Dime Bancorp's planned merger with Hudson United Bancorp is only the most visible aspect of its strategy to transform itself into a commercial bank.

The $22.3 billion-asset Dime also has been pursuing its metamorphosis on a more basic level -- literally customer by customer.

Since starting a major data base software initiative in 1997, New York-based Dime has sought to attract the "right" new customers while retaining the older, conservative, branch-dependent people that have traditionally driven thrift profits.

The right customers, according to Dime executive vice president Peyton Patterson, are younger consumers who are credit-driven, use debit cards, and bank through low-cost channels like the telephone and Internet.

Ms. Patterson was charged with getting more of these customers three and a half years ago when she moved over from Chase Manhattan Corp. to take charge of retail banking. With 20 years of retail banking experience and an intimate knowledge of the competition, she put into motion an aggressive customer acquisition plan.

Besides Chase, Dime is fighting against megabanking conglomerates like Citigroup and FleetBoston Corp., as well as sizable regional thrifts like Astoria Federal. The 140-year-old Dime currently has dealings with 700,000 New York-area households and a 6% share of deposits.

With 124 branches -- one-third to one-fourth the number of Chase or Citibank -- Dime feels pressure to stand out.

"Our people must work harder to get more customers," Ms. Patterson said. "The level of service at the branches and other channels must be greater."

Bill Bradway, research director at Meridien Research in Newton, Mass., said Dime has "a tall order." Its regional status and the need to compete with the likes of Chase and Citi on a more modest budget is challenging enough, without having also to manage a major culture change, he said.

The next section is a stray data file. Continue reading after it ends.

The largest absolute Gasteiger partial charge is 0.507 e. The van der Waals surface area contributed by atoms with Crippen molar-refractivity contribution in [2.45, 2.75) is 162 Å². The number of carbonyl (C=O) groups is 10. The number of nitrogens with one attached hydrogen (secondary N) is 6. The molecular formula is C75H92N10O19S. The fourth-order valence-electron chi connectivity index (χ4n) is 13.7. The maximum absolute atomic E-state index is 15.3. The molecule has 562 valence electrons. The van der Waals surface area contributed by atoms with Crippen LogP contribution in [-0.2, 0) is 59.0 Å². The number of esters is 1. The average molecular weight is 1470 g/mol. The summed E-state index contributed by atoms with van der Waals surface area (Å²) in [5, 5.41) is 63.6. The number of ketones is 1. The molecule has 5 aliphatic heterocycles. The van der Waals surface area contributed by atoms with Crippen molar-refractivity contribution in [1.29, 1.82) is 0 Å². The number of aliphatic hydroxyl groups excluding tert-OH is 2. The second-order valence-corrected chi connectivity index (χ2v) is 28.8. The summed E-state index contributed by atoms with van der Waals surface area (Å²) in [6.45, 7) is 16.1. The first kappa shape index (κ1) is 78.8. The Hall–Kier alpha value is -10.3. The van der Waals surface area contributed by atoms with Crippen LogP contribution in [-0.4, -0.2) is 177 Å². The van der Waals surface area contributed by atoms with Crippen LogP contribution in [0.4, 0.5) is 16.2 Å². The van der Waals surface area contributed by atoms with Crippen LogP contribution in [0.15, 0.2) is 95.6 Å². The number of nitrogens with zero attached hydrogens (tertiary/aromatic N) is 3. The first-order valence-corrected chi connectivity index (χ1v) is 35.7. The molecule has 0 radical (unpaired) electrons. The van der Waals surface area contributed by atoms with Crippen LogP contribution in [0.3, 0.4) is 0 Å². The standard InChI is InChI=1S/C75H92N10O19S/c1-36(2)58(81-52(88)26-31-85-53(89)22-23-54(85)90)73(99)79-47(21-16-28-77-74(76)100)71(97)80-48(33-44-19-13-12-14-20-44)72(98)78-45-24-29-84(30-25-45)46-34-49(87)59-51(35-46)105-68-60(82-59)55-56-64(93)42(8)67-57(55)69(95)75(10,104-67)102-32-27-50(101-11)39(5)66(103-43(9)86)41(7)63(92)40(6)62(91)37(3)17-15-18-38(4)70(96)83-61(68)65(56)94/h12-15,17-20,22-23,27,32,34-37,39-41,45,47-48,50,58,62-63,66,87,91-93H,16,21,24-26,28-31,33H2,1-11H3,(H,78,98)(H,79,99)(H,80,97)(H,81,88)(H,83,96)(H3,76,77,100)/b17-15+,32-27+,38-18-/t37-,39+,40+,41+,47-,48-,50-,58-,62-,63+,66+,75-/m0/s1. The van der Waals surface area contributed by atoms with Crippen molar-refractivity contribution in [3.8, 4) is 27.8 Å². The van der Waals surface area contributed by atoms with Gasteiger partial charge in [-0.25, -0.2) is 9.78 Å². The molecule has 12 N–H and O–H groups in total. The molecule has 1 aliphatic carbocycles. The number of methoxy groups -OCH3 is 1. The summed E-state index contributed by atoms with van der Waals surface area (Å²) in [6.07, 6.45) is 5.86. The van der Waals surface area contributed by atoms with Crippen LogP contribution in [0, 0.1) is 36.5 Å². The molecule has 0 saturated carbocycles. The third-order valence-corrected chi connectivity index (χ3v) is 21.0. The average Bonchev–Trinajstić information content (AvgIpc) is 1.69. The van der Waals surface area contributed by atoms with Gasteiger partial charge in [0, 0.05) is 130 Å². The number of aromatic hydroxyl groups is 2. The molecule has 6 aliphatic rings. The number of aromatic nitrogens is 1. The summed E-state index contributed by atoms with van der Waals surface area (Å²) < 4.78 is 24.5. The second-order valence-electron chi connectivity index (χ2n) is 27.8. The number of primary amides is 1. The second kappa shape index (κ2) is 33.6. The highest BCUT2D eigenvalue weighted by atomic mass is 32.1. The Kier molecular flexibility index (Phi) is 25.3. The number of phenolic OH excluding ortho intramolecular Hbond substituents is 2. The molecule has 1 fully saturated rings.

Ms. Patterson dived into the job by first dissecting the data base to determine profitability per customer.

"We really peeled the onion and segmented the types of customers we have, to understand the profit dynamic beyond the obvious criteria," Ms. Patterson said.

To demographic data such as age and income, Dime added financial and lifestyle characteristics like the cars its customers drive, the neighborhoods they live in, their number and types of brokerage accounts, and the magazines they read. It acquired the data from research sources such as ADC Lifestyle and MRI.

Dime then divided its customer base into three tiers -- most profitable, potentially profitable, and not profitable.

To retain its most profitable customers, Dime introduced services such as private banking. For the middle tier, it adopted a strategy to sell additional products and increase profitability. It gave the unprofitable customers incentives to use less costly channels such as the telephone and introduced new pricing schemes, including additional fees.

Through surveys, Dime got information that let it develop offerings tailored to different segments. The company was surprised to find, for example, that clusters of customers in Brooklyn want different services from those in New Jersey, and very different services from those in Long Island.

In addition to analyzing its customer data, Dime invested in product development, including consumer loans and core deposit accounts, and in service channels, including a telephone bank and a forthcoming Internet channel.